Didnt want to take over Corris's thread so thought I'd start a new one - do you think or have you experience of uni being pushed at kids too much or do you think the balance is right ?

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Daedalus
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I don't know the stats for sure, but I think it's along the lines of 20 years ago (when I went to Poly) only about 15% of school leavers went to HE. Now the Government want 50%. I think, going back further it was a smaller percentage.

So, yes, when my father went to University it meant something. Any degree meant he was in the top 5% or so of the population (education wise).

But now it doesn't.

The real trouble is the message coming across is that any degre from anywhere is fine. Now while this may have been the case 40 years ago, I don't think it is now. Do you really think a degree in Leisure management from the University of Plymouth is of equal worth to a degree in Mathematics from Cambridge University?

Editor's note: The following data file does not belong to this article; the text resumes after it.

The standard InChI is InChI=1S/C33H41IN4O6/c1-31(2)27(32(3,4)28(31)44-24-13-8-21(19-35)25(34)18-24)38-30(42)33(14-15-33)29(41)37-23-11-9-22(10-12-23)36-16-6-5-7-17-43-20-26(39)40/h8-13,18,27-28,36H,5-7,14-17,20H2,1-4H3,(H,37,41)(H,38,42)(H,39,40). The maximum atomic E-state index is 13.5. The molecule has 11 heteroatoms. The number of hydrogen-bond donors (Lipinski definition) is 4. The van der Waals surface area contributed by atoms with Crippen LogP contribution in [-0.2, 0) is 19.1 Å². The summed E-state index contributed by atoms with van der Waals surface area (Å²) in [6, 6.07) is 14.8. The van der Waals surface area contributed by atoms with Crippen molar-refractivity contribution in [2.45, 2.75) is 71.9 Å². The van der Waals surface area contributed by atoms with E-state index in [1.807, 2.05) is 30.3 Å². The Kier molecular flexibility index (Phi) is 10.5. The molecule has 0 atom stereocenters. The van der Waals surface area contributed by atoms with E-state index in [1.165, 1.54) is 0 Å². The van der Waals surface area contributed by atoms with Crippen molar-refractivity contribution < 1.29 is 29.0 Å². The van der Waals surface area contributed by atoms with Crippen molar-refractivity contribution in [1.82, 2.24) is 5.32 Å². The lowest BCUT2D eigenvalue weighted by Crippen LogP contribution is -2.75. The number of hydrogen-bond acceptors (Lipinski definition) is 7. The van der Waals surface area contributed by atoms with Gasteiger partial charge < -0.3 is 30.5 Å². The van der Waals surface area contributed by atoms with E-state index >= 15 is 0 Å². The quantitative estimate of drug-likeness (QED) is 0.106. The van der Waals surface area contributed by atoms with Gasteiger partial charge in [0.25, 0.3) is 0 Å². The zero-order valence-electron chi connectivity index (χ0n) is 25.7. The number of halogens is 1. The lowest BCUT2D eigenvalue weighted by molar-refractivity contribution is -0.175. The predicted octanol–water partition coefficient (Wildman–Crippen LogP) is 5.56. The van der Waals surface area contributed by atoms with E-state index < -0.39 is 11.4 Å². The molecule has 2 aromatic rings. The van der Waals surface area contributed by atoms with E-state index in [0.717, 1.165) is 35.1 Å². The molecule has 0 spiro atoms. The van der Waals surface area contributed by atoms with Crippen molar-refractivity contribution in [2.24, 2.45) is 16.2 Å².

pollylolly

I dont' no and I'm not prepared for MD to do Drama at college as it will lead to nothing for her which is another thread altogeather but I fully agree with what your saying.

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See I would let her do Drama if she was talented in that direction- I did Art and why not? Not everyone excels at purely academic subjects, even if they do they should still be able to choose and drama (theatre, TV, whatever) is just as much a part of our culture as mathematics.